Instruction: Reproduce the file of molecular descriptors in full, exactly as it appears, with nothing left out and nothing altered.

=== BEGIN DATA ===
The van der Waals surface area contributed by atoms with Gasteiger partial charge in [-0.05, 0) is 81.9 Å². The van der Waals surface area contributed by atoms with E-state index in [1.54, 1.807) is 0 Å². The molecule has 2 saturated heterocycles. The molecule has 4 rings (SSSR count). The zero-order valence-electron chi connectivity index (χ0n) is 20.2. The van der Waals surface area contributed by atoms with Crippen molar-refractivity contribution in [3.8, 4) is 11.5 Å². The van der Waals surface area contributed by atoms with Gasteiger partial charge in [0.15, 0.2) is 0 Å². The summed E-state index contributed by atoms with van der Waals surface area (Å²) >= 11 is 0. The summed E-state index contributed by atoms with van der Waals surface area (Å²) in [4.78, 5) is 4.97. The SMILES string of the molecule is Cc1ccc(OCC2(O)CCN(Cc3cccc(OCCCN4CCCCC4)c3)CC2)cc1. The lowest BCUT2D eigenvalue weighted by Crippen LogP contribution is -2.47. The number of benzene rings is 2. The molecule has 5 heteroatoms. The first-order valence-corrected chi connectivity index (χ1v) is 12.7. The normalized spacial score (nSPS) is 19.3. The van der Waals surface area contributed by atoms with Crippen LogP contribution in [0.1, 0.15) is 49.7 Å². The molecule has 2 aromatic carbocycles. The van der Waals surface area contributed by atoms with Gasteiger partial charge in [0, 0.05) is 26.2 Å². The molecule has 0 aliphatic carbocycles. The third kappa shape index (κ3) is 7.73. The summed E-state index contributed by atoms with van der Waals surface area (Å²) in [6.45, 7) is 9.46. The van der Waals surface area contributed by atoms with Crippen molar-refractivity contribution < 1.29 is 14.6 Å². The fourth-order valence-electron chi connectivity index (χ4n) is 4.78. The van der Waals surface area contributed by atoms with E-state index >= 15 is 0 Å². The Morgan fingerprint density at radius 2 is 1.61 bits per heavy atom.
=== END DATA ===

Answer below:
The van der Waals surface area contributed by atoms with Gasteiger partial charge in [-0.05, 0) is 81.9 Å². The van der Waals surface area contributed by atoms with E-state index in [1.54, 1.807) is 0 Å². The molecule has 2 saturated heterocycles. The molecule has 4 rings (SSSR count). The zero-order valence-electron chi connectivity index (χ0n) is 20.2. The van der Waals surface area contributed by atoms with Crippen molar-refractivity contribution in [3.8, 4) is 11.5 Å². The van der Waals surface area contributed by atoms with Gasteiger partial charge in [0.15, 0.2) is 0 Å². The summed E-state index contributed by atoms with van der Waals surface area (Å²) >= 11 is 0. The summed E-state index contributed by atoms with van der Waals surface area (Å²) in [4.78, 5) is 4.97. The SMILES string of the molecule is Cc1ccc(OCC2(O)CCN(Cc3cccc(OCCCN4CCCCC4)c3)CC2)cc1. The lowest BCUT2D eigenvalue weighted by Crippen LogP contribution is -2.47. The number of benzene rings is 2. The molecule has 5 heteroatoms. The first-order valence-corrected chi connectivity index (χ1v) is 12.7. The normalized spacial score (nSPS) is 19.3. The van der Waals surface area contributed by atoms with Crippen LogP contribution in [0.1, 0.15) is 49.7 Å². The molecule has 2 aromatic carbocycles. The van der Waals surface area contributed by atoms with Gasteiger partial charge in [0, 0.05) is 26.2 Å². The molecule has 0 aliphatic carbocycles. The third kappa shape index (κ3) is 7.73. The summed E-state index contributed by atoms with van der Waals surface area (Å²) in [6.45, 7) is 9.46. The van der Waals surface area contributed by atoms with Crippen molar-refractivity contribution < 1.29 is 14.6 Å². The fourth-order valence-electron chi connectivity index (χ4n) is 4.78. The van der Waals surface area contributed by atoms with E-state index >= 15 is 0 Å². The Morgan fingerprint density at radius 2 is 1.61 bits per heavy atom.